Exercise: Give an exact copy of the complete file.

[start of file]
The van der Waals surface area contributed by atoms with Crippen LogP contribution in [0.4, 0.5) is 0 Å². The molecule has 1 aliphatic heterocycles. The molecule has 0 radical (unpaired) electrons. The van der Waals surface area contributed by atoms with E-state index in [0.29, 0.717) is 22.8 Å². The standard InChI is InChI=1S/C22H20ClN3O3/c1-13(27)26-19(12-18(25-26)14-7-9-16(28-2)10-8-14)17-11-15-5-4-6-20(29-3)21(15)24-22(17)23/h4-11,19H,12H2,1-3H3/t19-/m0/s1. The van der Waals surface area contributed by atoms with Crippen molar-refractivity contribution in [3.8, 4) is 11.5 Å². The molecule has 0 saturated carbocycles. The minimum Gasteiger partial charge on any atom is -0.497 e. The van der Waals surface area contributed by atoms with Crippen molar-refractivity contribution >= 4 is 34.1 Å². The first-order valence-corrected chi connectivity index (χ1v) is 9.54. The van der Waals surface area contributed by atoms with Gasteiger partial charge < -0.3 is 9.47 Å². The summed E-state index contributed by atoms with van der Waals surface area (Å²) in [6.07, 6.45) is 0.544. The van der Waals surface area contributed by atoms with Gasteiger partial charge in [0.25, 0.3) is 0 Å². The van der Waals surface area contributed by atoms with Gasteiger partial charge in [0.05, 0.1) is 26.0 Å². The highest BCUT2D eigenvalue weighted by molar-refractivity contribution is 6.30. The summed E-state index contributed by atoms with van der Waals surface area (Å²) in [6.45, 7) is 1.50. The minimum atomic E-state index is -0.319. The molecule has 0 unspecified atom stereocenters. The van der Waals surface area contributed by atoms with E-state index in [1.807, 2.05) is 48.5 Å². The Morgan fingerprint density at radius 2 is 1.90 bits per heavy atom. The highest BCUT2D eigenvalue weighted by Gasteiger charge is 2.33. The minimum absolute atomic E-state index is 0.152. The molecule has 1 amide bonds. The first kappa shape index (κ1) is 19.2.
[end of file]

The van der Waals surface area contributed by atoms with Crippen LogP contribution in [0.4, 0.5) is 0 Å². The molecule has 1 aliphatic heterocycles. The molecule has 0 radical (unpaired) electrons. The van der Waals surface area contributed by atoms with E-state index in [0.29, 0.717) is 22.8 Å². The standard InChI is InChI=1S/C22H20ClN3O3/c1-13(27)26-19(12-18(25-26)14-7-9-16(28-2)10-8-14)17-11-15-5-4-6-20(29-3)21(15)24-22(17)23/h4-11,19H,12H2,1-3H3/t19-/m0/s1. The van der Waals surface area contributed by atoms with Crippen molar-refractivity contribution in [3.8, 4) is 11.5 Å². The molecule has 0 saturated carbocycles. The minimum Gasteiger partial charge on any atom is -0.497 e. The van der Waals surface area contributed by atoms with Crippen molar-refractivity contribution >= 4 is 34.1 Å². The first-order valence-corrected chi connectivity index (χ1v) is 9.54. The van der Waals surface area contributed by atoms with Gasteiger partial charge < -0.3 is 9.47 Å². The summed E-state index contributed by atoms with van der Waals surface area (Å²) in [6.07, 6.45) is 0.544. The van der Waals surface area contributed by atoms with Gasteiger partial charge in [0.25, 0.3) is 0 Å². The van der Waals surface area contributed by atoms with Gasteiger partial charge in [0.05, 0.1) is 26.0 Å². The highest BCUT2D eigenvalue weighted by molar-refractivity contribution is 6.30. The summed E-state index contributed by atoms with van der Waals surface area (Å²) in [6.45, 7) is 1.50. The minimum atomic E-state index is -0.319. The molecule has 0 unspecified atom stereocenters. The van der Waals surface area contributed by atoms with E-state index in [1.807, 2.05) is 48.5 Å². The Morgan fingerprint density at radius 2 is 1.90 bits per heavy atom. The highest BCUT2D eigenvalue weighted by Gasteiger charge is 2.33. The minimum absolute atomic E-state index is 0.152. The molecule has 1 amide bonds. The first kappa shape index (κ1) is 19.2.